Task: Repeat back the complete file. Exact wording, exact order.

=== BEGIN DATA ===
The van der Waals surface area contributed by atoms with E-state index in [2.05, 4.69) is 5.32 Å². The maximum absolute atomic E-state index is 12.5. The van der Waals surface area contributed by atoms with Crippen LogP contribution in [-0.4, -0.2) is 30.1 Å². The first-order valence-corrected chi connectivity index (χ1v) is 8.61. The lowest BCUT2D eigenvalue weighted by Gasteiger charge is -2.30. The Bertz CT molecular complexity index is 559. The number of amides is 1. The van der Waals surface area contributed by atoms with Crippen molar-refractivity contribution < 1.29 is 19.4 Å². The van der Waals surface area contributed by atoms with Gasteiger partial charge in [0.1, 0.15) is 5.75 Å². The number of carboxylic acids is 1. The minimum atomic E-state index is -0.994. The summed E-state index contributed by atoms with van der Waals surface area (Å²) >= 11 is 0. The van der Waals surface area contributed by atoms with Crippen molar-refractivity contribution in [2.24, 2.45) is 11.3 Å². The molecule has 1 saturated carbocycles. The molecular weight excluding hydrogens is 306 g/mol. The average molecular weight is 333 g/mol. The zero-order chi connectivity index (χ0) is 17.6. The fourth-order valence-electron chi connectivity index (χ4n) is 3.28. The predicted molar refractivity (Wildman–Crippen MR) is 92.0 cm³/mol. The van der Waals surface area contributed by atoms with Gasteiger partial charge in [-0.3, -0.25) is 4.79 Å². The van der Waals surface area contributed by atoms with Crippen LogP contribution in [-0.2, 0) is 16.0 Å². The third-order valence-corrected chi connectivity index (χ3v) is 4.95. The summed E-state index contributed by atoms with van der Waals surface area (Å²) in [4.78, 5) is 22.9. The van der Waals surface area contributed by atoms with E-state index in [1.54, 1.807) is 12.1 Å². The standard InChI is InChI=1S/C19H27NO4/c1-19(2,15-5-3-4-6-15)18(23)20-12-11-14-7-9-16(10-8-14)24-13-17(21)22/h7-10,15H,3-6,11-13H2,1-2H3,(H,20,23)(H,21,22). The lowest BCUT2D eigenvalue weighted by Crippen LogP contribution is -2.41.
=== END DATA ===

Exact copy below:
The van der Waals surface area contributed by atoms with E-state index in [2.05, 4.69) is 5.32 Å². The maximum absolute atomic E-state index is 12.5. The van der Waals surface area contributed by atoms with Crippen LogP contribution in [-0.4, -0.2) is 30.1 Å². The first-order valence-corrected chi connectivity index (χ1v) is 8.61. The lowest BCUT2D eigenvalue weighted by Gasteiger charge is -2.30. The Bertz CT molecular complexity index is 559. The number of amides is 1. The van der Waals surface area contributed by atoms with Crippen molar-refractivity contribution < 1.29 is 19.4 Å². The van der Waals surface area contributed by atoms with Gasteiger partial charge in [0.1, 0.15) is 5.75 Å². The number of carboxylic acids is 1. The minimum atomic E-state index is -0.994. The summed E-state index contributed by atoms with van der Waals surface area (Å²) >= 11 is 0. The van der Waals surface area contributed by atoms with Crippen molar-refractivity contribution in [2.24, 2.45) is 11.3 Å². The molecule has 1 saturated carbocycles. The molecular weight excluding hydrogens is 306 g/mol. The average molecular weight is 333 g/mol. The zero-order chi connectivity index (χ0) is 17.6. The fourth-order valence-electron chi connectivity index (χ4n) is 3.28. The predicted molar refractivity (Wildman–Crippen MR) is 92.0 cm³/mol. The van der Waals surface area contributed by atoms with Gasteiger partial charge in [-0.3, -0.25) is 4.79 Å². The van der Waals surface area contributed by atoms with Crippen LogP contribution in [-0.2, 0) is 16.0 Å². The third-order valence-corrected chi connectivity index (χ3v) is 4.95. The summed E-state index contributed by atoms with van der Waals surface area (Å²) in [4.78, 5) is 22.9. The van der Waals surface area contributed by atoms with E-state index in [1.54, 1.807) is 12.1 Å². The standard InChI is InChI=1S/C19H27NO4/c1-19(2,15-5-3-4-6-15)18(23)20-12-11-14-7-9-16(10-8-14)24-13-17(21)22/h7-10,15H,3-6,11-13H2,1-2H3,(H,20,23)(H,21,22). The lowest BCUT2D eigenvalue weighted by Crippen LogP contribution is -2.41.